Happy Weedsday to all of you awesome people out there!
How many of you beautiful people know what trigeminal neuralgia is?
Well, I do. I don’t have it, thankfully, but my very good friend Latonya Whittington does. She has explained to me how excruciating the pain is in your face from it and the effects it has on the body.
I had never heard of if until I met Latonya. I can’t honestly imagine going through my day feeling that pain and the fatigue that surely must come along with it. How does one even cope?
How is it even fair to someone like Latonya Whittington, Alexis Bortell, Rick Simpson and others in society that the option to treat yourself with man’s oldest medicine is banned in this country. Not even is it just banned, but because it is banned, it stunts any real progress in researching exactly how much cannabis could help out a person such as Latonya.
So here it is, in a kind of nutshell along with the opinion that cannabinoids can be helpful in treating trigeminal neuralgia:
Trigeminal neuralgia is a disorder of paroxysmal and severely disabling facial pain and continues to be a real therapeutic challenge to the clinicians. While the exact cause and pathology of this disorder are uncertain, it is thought that trigeminal neuralgia caused by irritation of the trigeminal nerve. This irritation results from damage due to the change in the blood vessels, the presence of a tumor or other lesions that cause the compression of the trigeminal root.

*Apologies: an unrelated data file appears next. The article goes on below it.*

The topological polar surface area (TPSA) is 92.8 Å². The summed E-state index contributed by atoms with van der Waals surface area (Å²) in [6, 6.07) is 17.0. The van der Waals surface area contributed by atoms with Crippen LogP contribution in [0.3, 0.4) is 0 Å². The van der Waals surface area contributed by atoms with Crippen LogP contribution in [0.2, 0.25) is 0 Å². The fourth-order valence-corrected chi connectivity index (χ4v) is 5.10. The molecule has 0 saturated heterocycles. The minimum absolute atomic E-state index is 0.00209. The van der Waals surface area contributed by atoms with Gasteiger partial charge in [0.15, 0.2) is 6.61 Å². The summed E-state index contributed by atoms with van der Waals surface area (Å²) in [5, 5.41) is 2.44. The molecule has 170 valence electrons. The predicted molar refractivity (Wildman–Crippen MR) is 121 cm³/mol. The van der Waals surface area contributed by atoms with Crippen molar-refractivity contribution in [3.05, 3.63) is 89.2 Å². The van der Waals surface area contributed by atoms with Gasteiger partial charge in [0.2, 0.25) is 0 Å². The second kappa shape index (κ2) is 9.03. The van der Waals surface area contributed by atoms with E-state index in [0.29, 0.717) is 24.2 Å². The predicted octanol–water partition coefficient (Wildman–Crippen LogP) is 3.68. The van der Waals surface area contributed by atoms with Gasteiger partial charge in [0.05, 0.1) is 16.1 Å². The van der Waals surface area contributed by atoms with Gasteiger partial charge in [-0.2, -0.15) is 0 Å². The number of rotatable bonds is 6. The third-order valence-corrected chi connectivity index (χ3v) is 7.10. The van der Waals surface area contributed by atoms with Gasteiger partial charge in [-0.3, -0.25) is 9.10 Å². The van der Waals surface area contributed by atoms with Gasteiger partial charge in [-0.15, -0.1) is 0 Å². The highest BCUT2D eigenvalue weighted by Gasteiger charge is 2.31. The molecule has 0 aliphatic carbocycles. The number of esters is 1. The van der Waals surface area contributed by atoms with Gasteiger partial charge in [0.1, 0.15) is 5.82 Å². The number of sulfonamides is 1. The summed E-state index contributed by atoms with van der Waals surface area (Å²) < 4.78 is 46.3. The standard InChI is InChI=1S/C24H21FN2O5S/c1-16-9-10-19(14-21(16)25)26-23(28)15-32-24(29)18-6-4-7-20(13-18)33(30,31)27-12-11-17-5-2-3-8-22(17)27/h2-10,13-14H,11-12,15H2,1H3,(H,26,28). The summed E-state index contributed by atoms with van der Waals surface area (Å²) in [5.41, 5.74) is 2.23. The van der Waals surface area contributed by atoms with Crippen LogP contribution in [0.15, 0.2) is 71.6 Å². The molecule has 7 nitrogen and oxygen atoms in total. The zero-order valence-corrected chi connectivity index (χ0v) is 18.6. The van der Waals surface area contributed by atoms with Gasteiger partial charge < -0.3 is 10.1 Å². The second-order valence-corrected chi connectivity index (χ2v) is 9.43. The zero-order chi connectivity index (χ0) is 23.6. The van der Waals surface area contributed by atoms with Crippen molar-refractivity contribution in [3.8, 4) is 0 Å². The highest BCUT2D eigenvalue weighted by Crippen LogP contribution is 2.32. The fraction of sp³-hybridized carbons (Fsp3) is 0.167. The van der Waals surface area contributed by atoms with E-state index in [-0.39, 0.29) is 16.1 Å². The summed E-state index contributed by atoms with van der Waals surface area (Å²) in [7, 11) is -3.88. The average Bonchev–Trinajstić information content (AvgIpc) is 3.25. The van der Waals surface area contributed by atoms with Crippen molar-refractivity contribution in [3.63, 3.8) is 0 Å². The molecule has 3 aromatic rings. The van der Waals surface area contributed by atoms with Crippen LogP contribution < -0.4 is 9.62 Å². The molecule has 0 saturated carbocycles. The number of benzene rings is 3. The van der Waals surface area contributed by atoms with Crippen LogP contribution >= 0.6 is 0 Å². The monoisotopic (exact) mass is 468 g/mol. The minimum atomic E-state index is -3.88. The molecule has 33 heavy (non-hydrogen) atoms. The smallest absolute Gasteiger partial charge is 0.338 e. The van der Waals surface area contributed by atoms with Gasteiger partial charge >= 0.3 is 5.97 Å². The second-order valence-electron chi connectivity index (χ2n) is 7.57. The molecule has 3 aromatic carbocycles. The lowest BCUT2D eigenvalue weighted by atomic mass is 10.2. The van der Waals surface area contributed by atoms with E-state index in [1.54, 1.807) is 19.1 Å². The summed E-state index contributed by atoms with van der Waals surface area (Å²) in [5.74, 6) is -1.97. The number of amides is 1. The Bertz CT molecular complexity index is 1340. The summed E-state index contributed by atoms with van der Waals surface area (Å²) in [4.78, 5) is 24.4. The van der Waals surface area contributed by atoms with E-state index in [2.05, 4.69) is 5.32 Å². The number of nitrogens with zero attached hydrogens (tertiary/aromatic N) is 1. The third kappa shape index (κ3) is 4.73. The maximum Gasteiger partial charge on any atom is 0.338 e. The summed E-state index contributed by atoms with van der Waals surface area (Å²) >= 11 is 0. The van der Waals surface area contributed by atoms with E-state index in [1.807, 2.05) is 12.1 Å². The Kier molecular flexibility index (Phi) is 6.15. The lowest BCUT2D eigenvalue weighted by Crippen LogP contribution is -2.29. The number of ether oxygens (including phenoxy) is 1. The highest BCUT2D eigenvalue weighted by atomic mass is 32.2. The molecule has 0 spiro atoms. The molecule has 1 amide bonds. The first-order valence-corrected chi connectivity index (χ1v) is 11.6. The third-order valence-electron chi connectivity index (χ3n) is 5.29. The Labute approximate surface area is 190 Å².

The pain of trigeminal neuralgia is characterized by unilateral pain attacks that start abruptly and last for varying periods of time from minutes to hours. The quality of pain is usually sharp, stabbing, lancinating, and burning.
The attacks are initiated by mild stimuli such as a light touch of the skin, eating, chewing, washing the face, brushing the teeth, and exposure to wind.
Although anti-epileptic drug therapy may be beneficial in the treatment of trigeminal neuralgia, up to one-half of the patients become refractory or intolerant to these medications. At present, there are few other effective drugs. In cases of lacking effect after pharmacotherapy, surgical options may be considered.
Currently, there is a growing amount of evidence to suggest that the psychoactive ingredient in cannabis and individual cannabinoids may be effective in alleviating neuropathic pain and hyperalgesia. Evidence suggests that cannabinoids may prove useful in pain modulation by inhibiting neuronal transmission in pain pathways. Considering the pronounced antinociceptive effects produced by cannabinoids, they may be a promising therapeutic approach for the clinical management of trigeminal neuralgia. (Liang YC1, Huang CC, Hsu KS, Department of Pharmacology, College of Medicine, National Cheng Kung University, Tainan 701, Taiwan).
There are a lot of nerves in your face! And to think of them hurting all at once? That makes my face hurt and I don’t even have it!
It also makes me think of how hard one’s life must be to carry on normally with that much pain all the time. It also makes me think of how much it must suck to have pain pills or other medications that do not help alleviate the pain, either.
Now, for me, this is something worth fighting for! People deserve access to medicine that works for them, be it cannabis, or aloe — or ’shrooms. #illegallyhealed